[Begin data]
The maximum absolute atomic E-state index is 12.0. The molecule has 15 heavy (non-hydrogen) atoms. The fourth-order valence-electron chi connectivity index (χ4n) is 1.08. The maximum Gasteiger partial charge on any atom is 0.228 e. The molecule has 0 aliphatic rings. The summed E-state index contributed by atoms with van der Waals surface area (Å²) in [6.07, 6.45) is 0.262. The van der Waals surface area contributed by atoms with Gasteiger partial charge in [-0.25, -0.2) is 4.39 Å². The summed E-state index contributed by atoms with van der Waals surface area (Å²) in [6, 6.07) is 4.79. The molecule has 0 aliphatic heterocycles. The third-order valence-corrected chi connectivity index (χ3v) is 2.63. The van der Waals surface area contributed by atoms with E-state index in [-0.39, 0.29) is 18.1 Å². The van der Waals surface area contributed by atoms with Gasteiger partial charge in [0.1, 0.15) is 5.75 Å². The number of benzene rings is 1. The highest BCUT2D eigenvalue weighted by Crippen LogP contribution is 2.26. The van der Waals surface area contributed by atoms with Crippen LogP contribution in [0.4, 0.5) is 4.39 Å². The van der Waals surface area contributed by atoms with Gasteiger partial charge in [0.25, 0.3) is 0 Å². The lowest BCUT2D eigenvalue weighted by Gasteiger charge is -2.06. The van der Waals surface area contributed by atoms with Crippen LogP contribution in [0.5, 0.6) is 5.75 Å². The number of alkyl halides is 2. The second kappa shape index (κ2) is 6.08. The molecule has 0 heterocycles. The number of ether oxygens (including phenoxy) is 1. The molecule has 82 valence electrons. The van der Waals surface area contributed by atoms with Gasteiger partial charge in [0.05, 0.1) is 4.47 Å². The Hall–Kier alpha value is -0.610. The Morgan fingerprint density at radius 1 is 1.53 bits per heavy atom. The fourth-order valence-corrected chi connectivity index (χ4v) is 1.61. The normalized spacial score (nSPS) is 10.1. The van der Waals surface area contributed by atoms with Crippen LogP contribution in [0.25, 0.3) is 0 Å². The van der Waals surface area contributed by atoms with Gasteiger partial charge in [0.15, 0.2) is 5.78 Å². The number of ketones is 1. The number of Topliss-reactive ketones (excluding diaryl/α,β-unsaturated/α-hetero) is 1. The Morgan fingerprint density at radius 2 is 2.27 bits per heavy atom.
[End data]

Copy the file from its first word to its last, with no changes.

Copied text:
The maximum absolute atomic E-state index is 12.0. The molecule has 15 heavy (non-hydrogen) atoms. The fourth-order valence-electron chi connectivity index (χ4n) is 1.08. The maximum Gasteiger partial charge on any atom is 0.228 e. The molecule has 0 aliphatic rings. The summed E-state index contributed by atoms with van der Waals surface area (Å²) in [6.07, 6.45) is 0.262. The van der Waals surface area contributed by atoms with Gasteiger partial charge in [-0.25, -0.2) is 4.39 Å². The summed E-state index contributed by atoms with van der Waals surface area (Å²) in [6, 6.07) is 4.79. The molecule has 0 aliphatic heterocycles. The third-order valence-corrected chi connectivity index (χ3v) is 2.63. The van der Waals surface area contributed by atoms with E-state index in [-0.39, 0.29) is 18.1 Å². The van der Waals surface area contributed by atoms with Gasteiger partial charge in [0.1, 0.15) is 5.75 Å². The number of benzene rings is 1. The highest BCUT2D eigenvalue weighted by Crippen LogP contribution is 2.26. The van der Waals surface area contributed by atoms with Crippen LogP contribution in [0.4, 0.5) is 4.39 Å². The van der Waals surface area contributed by atoms with Gasteiger partial charge in [0.25, 0.3) is 0 Å². The lowest BCUT2D eigenvalue weighted by Gasteiger charge is -2.06. The van der Waals surface area contributed by atoms with Crippen LogP contribution in [0.5, 0.6) is 5.75 Å². The number of alkyl halides is 2. The second kappa shape index (κ2) is 6.08. The molecule has 0 heterocycles. The number of ether oxygens (including phenoxy) is 1. The molecule has 82 valence electrons. The van der Waals surface area contributed by atoms with Gasteiger partial charge in [0.05, 0.1) is 4.47 Å². The Hall–Kier alpha value is -0.610. The Morgan fingerprint density at radius 1 is 1.53 bits per heavy atom. The fourth-order valence-corrected chi connectivity index (χ4v) is 1.61. The normalized spacial score (nSPS) is 10.1. The van der Waals surface area contributed by atoms with Crippen LogP contribution in [0.25, 0.3) is 0 Å². The van der Waals surface area contributed by atoms with Gasteiger partial charge in [0.15, 0.2) is 5.78 Å². The number of ketones is 1. The number of Topliss-reactive ketones (excluding diaryl/α,β-unsaturated/α-hetero) is 1. The Morgan fingerprint density at radius 2 is 2.27 bits per heavy atom.